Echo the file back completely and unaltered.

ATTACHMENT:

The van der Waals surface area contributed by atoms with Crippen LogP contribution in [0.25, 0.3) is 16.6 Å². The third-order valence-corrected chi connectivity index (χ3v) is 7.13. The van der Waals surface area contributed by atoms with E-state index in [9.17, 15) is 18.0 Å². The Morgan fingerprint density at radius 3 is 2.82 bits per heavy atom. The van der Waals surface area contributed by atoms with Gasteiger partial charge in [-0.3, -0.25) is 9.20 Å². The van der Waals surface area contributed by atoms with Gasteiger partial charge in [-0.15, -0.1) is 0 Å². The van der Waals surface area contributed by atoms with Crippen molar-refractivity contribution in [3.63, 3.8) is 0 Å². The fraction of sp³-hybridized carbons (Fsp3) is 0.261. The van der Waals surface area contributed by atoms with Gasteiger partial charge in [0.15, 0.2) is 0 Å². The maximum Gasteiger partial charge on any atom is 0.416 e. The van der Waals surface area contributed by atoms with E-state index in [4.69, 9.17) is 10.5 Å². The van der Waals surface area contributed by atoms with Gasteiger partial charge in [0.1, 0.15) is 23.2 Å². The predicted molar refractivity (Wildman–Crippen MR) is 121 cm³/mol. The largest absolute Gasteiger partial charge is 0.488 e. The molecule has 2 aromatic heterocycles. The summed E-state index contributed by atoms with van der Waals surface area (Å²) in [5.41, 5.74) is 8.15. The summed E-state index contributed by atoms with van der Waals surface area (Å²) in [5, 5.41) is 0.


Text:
The van der Waals surface area contributed by atoms with Crippen LogP contribution in [0.25, 0.3) is 16.6 Å². The third-order valence-corrected chi connectivity index (χ3v) is 7.13. The van der Waals surface area contributed by atoms with E-state index in [9.17, 15) is 18.0 Å². The Morgan fingerprint density at radius 3 is 2.82 bits per heavy atom. The van der Waals surface area contributed by atoms with Gasteiger partial charge in [-0.3, -0.25) is 9.20 Å². The van der Waals surface area contributed by atoms with Gasteiger partial charge in [-0.15, -0.1) is 0 Å². The van der Waals surface area contributed by atoms with Crippen molar-refractivity contribution in [3.63, 3.8) is 0 Å². The fraction of sp³-hybridized carbons (Fsp3) is 0.261. The van der Waals surface area contributed by atoms with Gasteiger partial charge in [0.15, 0.2) is 0 Å². The maximum Gasteiger partial charge on any atom is 0.416 e. The van der Waals surface area contributed by atoms with E-state index in [4.69, 9.17) is 10.5 Å². The van der Waals surface area contributed by atoms with Gasteiger partial charge in [0.1, 0.15) is 23.2 Å². The predicted molar refractivity (Wildman–Crippen MR) is 121 cm³/mol. The largest absolute Gasteiger partial charge is 0.488 e. The molecule has 2 aromatic heterocycles. The summed E-state index contributed by atoms with van der Waals surface area (Å²) in [5.41, 5.74) is 8.15. The summed E-state index contributed by atoms with van der Waals surface area (Å²) in [5, 5.41) is 0.